I am a 43 year old woman, self diagnosed to be gluten intolerant. I have for years used Joelle's minerals and facial care because it contains no harsh products. Little did I know the role it would play for the fact it is gluten free as well! What a huge bonus! The liquid mineral foundations surpass any expensive name brand you will find. The minerals are silky and last all day, no running or caking. You can even fall asleep in this makeup with out finding it on your pillow in the morning. If you are looking for a great alternative to the chemicals on the store shelf, do not hesitate to try some of Joelle's products, you will not be disappointed.

    Share this comment


    Link to comment
    Share on other sites


    Your content will need to be approved by a moderator

    Guest
    You are commenting as a guest. If you have an account, please sign in.
    Add a comment...

    ×   Pasted as rich text.   Paste as plain text instead

      Only 75 emoji are allowed.

    ×   Your link has been automatically embedded.   Display as a link instead

    ×   Your previous content has been restored.   Clear editor

    ×   You cannot paste images directly. Upload or insert images from URL.


  • Ads by Google:

  • About Me

    I diagnosed myself for gluten intolerance after a lifetime of bizarre, seemingly unrelated afflictions. If my doctors had their way, I would have already undergone neck surgery, still be on 3 different inhalers for asthma, be vomiting daily and having chronic panic attacks. However, since eliminating gluten from my diet in May 2009, I no longer suffer from any of those things. Even with the proof in the pudding (or gluten) my doctors now want me to ingest gluten to test for celiac-no can do.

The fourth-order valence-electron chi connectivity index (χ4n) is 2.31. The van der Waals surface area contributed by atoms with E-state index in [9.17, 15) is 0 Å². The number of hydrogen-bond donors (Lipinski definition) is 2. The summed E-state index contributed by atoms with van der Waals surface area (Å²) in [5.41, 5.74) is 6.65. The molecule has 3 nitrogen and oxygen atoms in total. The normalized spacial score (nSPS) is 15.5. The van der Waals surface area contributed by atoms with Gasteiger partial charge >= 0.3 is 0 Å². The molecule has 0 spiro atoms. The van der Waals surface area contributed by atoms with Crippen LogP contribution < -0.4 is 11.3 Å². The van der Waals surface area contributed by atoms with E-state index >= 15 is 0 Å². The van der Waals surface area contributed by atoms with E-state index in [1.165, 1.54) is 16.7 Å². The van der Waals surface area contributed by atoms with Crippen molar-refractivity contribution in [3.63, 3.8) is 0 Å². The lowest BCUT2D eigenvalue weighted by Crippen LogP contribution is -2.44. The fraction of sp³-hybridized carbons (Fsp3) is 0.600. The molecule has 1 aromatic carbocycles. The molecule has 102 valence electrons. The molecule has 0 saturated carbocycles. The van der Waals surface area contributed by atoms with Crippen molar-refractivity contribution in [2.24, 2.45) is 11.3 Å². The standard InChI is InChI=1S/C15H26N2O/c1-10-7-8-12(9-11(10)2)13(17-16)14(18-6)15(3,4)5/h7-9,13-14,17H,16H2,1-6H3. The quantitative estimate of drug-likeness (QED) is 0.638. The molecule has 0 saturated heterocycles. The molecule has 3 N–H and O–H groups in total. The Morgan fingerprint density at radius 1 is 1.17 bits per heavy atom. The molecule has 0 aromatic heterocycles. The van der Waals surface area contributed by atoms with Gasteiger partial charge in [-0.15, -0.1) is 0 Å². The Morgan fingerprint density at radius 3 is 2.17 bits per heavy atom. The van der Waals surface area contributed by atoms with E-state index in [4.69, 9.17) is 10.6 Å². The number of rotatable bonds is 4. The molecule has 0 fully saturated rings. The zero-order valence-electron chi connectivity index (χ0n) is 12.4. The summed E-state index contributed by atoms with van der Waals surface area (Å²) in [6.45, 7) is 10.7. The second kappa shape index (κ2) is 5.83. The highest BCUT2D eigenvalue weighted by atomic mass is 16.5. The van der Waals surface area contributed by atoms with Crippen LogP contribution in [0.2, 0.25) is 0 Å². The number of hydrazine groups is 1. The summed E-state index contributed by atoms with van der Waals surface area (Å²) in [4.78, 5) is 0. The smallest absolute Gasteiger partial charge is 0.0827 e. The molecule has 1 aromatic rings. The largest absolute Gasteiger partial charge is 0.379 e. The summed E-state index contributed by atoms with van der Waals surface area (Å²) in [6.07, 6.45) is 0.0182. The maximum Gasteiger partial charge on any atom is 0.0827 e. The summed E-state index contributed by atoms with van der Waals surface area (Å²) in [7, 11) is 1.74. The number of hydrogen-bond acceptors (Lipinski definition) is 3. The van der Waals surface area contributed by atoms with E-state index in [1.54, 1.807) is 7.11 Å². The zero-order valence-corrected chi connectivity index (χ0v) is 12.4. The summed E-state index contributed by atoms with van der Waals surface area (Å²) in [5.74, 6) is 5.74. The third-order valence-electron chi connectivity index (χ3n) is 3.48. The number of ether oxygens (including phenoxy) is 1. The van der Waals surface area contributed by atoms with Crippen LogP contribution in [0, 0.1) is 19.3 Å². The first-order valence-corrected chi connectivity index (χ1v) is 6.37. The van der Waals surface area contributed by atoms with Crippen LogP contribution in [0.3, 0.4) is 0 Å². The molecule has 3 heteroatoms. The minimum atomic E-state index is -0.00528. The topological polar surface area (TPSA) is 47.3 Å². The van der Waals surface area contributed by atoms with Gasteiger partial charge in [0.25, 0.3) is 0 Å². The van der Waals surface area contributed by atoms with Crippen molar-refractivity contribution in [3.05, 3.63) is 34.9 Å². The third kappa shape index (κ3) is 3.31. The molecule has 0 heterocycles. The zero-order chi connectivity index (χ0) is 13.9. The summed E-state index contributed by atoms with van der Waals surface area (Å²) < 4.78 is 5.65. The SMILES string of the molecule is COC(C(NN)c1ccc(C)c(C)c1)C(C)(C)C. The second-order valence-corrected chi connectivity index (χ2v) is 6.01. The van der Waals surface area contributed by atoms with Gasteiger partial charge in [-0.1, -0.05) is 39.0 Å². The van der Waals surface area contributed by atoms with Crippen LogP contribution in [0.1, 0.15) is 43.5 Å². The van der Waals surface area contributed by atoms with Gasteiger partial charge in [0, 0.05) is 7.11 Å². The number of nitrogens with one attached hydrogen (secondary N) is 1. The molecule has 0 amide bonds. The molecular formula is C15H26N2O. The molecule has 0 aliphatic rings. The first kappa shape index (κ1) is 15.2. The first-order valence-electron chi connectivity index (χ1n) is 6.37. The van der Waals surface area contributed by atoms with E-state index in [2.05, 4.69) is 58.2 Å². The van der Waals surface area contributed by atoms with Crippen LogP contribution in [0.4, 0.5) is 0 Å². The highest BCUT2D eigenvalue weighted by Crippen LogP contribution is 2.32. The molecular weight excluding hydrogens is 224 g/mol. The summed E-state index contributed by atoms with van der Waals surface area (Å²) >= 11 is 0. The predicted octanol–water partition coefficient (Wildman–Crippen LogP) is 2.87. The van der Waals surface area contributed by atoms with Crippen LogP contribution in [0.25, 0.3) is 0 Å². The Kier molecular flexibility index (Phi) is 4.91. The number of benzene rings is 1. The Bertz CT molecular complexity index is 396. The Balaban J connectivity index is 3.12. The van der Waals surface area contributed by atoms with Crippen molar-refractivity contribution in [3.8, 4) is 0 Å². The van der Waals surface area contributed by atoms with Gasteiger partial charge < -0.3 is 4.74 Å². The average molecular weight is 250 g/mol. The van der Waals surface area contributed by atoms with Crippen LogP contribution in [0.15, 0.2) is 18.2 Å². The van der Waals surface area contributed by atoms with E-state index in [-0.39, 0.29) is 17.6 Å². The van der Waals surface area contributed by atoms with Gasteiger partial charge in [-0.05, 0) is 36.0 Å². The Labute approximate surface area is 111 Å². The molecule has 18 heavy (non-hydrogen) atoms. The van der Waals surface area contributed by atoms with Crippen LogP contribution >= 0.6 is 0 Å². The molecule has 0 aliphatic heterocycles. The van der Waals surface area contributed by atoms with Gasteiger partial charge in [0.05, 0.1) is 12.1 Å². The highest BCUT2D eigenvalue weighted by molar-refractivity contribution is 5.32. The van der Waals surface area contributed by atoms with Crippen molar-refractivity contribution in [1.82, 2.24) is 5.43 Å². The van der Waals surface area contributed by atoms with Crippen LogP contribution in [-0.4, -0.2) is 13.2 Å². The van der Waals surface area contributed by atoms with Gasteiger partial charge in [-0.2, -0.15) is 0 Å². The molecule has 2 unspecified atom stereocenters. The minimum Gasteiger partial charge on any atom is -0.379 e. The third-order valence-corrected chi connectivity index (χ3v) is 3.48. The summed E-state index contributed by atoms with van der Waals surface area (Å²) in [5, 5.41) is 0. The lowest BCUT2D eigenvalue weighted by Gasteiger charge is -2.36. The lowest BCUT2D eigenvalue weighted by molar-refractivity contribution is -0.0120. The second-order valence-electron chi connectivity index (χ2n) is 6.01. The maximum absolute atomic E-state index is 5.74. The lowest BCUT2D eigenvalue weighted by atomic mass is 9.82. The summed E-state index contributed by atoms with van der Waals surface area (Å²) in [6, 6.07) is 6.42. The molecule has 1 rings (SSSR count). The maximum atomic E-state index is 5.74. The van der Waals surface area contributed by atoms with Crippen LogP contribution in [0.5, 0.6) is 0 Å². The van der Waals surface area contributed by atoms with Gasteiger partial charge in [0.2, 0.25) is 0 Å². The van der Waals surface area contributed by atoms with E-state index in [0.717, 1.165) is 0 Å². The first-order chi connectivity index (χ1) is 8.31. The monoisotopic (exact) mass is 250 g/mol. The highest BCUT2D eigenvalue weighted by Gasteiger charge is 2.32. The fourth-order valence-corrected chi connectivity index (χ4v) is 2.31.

• Popular Contributors

  • Ads by Google:

  • Who's Online   11 Members, 0 Anonymous, 493 Guests (See full list)

  • Related Articles

    Scott Adams
    The other night I picked up a pint of Dark Chocolate Coconut Bliss organic ice cream from my local market, and my family and I had it for dessert. Coconut is all the rage now because it's packed with essential fatty acids, and we've been looking for healthier alternatives to normal ice cream. Our family could not have been more pleased; Coconut Bliss delivered with a creamy tasting full-flavored ice cream that left nothing to be desired, even though it was in fact gluten, soy, and dairy-free—and it’s even organic. We will definitely buy it again!